Sunday, December 12, 2010
Total flights: 73 of which 52 were on Star Alliance carriers
Total miles: About 82,600
Places I went for the first time (a sampling): Paris, Warsaw, Albuquerque, Santa Fe, Nashville, Eureka, Redmond, Ore., Salt Lake City, Kayenta, Ariz.
Favorite airport: Seattle-Tacoma (SEA)
I love any airport with a central terminal where all concourses are easy to get to. My new home airport qualifies, but it also has some local eating options and is mass-transit accessible. Takeoffs and landings are great because you either buzz the Seattle skyline or Mt. Rainier. And, of course, there's nothing like landing at home.
Least Favorite Airport: Paris-Charles DeGaulle (CDG)
What a god-awful mess. The interior architecture is pretty in parts of terminal 2F, which is where the good parts of this airport end. Hugely, sprawling, heaven help you if you need to make a connection on a short turn. The fact that they bus you from your gate to your plane for most intra-EU flights means you need to be at your gate much farther ahead than normal. In fairness, the in-airport helpers are extremely friendly and have a great grasp of English. But, flying through here twice was enough.
Pet Peeve of the Year: Southwest Fanboys
They are the Apple enthusiasts of the air. They speak with a superior air about them, but few truly understand the economics of the airline industry. They love telling everyone how they only fly Southwest. This despite the fact that, often, Southwest isn't the cheapest option. If they were, they'd list their fares on Orbitz, Expedia and the like. They love to talk about how Southwest "has no extra fees," but fail to mention Southwest's "early-bird check in" fee, which is nearly mandatory if you are carrying on bags. They also fail to mention Southwest's terrible record compared to other airlines when it comes to losing baggage. Southwest's marketing program has been brilliant in that they've convinced a nation of occasional flyers that it's better on Southwest. They do an OK job, but they are not that much better than "legacy" carriers. But the "fanboys" won't hear it...
In-Air Trend of the Year: E-Readers
It started after Christmas last year and I can only imagine how it's going to be after this holiday season. Everyone has a e-reader. I would say mainly the Kindle from my unscientific observations. After that, the iPad, though I do find it amusing to watch someone with a bulky iPad try to do anything on the tablet and take a sip of their drink in the cramped quarters of the fuselage. Regardless, they're the item of choice. Smaller than a traditional book, means it's much easier to carry in already-packed carry-on bags. I can say for sure having one changed the way I enjoy my flights.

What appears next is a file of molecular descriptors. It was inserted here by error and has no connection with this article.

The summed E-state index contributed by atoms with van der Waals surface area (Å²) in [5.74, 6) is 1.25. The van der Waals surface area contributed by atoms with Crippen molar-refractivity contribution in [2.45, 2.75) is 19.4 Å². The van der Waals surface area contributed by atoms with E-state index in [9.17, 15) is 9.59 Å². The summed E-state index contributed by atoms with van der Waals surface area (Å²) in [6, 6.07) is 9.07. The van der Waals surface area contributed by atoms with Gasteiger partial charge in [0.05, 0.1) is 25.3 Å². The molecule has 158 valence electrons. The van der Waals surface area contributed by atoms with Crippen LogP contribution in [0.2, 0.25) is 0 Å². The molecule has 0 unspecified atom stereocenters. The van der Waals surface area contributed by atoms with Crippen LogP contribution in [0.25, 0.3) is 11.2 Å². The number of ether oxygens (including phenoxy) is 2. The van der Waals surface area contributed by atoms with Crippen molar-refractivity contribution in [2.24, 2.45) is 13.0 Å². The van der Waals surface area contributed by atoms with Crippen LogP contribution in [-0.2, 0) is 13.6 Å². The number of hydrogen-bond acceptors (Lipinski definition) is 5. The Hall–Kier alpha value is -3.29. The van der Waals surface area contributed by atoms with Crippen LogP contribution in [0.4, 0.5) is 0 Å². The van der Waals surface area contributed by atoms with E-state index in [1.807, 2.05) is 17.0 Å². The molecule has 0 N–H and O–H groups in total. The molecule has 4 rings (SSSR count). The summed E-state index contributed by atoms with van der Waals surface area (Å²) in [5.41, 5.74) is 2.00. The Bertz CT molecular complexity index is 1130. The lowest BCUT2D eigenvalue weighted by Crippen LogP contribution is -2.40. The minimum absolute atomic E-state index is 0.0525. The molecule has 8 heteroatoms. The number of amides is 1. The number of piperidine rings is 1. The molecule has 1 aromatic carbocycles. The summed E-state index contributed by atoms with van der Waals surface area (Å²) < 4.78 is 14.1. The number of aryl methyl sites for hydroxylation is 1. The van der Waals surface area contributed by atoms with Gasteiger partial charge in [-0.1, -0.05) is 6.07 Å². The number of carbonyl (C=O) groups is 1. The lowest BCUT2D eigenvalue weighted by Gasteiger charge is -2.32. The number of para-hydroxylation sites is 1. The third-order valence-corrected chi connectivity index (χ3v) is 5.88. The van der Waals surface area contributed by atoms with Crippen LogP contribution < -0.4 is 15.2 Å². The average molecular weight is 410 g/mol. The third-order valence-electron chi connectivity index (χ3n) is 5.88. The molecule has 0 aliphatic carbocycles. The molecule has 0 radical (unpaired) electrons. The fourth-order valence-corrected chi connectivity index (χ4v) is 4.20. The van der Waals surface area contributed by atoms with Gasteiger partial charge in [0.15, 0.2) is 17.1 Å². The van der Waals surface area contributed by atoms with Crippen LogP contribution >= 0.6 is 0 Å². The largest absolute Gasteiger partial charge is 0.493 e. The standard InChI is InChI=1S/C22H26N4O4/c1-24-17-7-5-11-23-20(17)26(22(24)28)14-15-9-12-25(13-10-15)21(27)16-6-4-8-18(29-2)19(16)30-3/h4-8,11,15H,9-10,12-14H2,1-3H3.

Surprised-That-Works-So-Well of the Year: Smartphone Boarding Passes
It doesn't seem like it should work, having a boarding pass on a cell phone. But yet, it does. I always try to check in prior to getting to the airport, but sometimes, it's not possible. Now... I can check in from the rental car shuttle bus if I'm on certain airlines. And despite the troubles people have with security lines, somehow, mobile boarding passes have seemed to work pretty well.
Overhype of the Year: Body Scanners
See all those flights up there? You know how many times I was body-scanned? Once. Whoop. Dee. Doo. The one time I was (at the Oakland, CA airport) it was really not a big deal. The person who gets to the see the scan isn't even visible to the person being scanned. And, despite the whole "they're going to see me naked" talk, unless the person looking at the screen gets off on grainy, black and white, low res, not-at-all-sexy-and-detailed images, it's pretty innocuous. Beats a pat-down, for sure. I still think this is overkill... airport security has done nothing to provide a marked difference in the security of our airlines since 9/11... banning knives and things may have. Cockpit doors locking from inside certainly have. I think we should go back to the old system, but, in the meantime, you people want to feel safe. And now the terrorists make underwear bombs. You get what you want, then... body scanners. But really? No big deal.
Best Food on the Road: The Malt Shop, Pagosa Springs, Colo.
This is it:Just sitting there on the north side of US 160 in a town the better part of an hour east of Durango. Was told to stop here by a friend in Santa Fe. And it was absolutely worth it. The hamburger was tremendous. The cross-cut fries, a la Chik-Fil-A, were great. And the milkshake... oh, the milkshake. This was not the healthiest lunch I had during my travels. But it was my favorite.
Favorite Things I Saw
The Petroglyphs in Mesa Verde National Park - A mile down from the Spruce Tree House cliff dwelling, native peoples has etched a story into a sandstone wall. Crazy to see a handprint, knowing hundreds of years ago, someone who lived in one of those cliff dwellings had placed that hand there. It honestly felt like it must to stand on the moon and see one of the astronauts' footprints: a perfectly preserved part of the past in it's natural place.
Paris - If you've been there, you know what I mean. There is no city that looks like it. There are sounds that are unique to the city. Just a cool place.
The High Desert - Driving on the Mt. Hood Highway in Oregon, you pass Mt. Hood and begin descending a bit... and suddenly you go from dense pine forest... to high desert canyon country. It's almost an instantaneous switch. Lush to barren. But still beautiful. For an eastern boy like me, I wasn't aware you could go from one sort of climate and flora in the blink of an eye. But you can.
Here's to what 2011 brings!
Wednesday, December 8, 2010
This is the year in pop culture! So... let's get to it!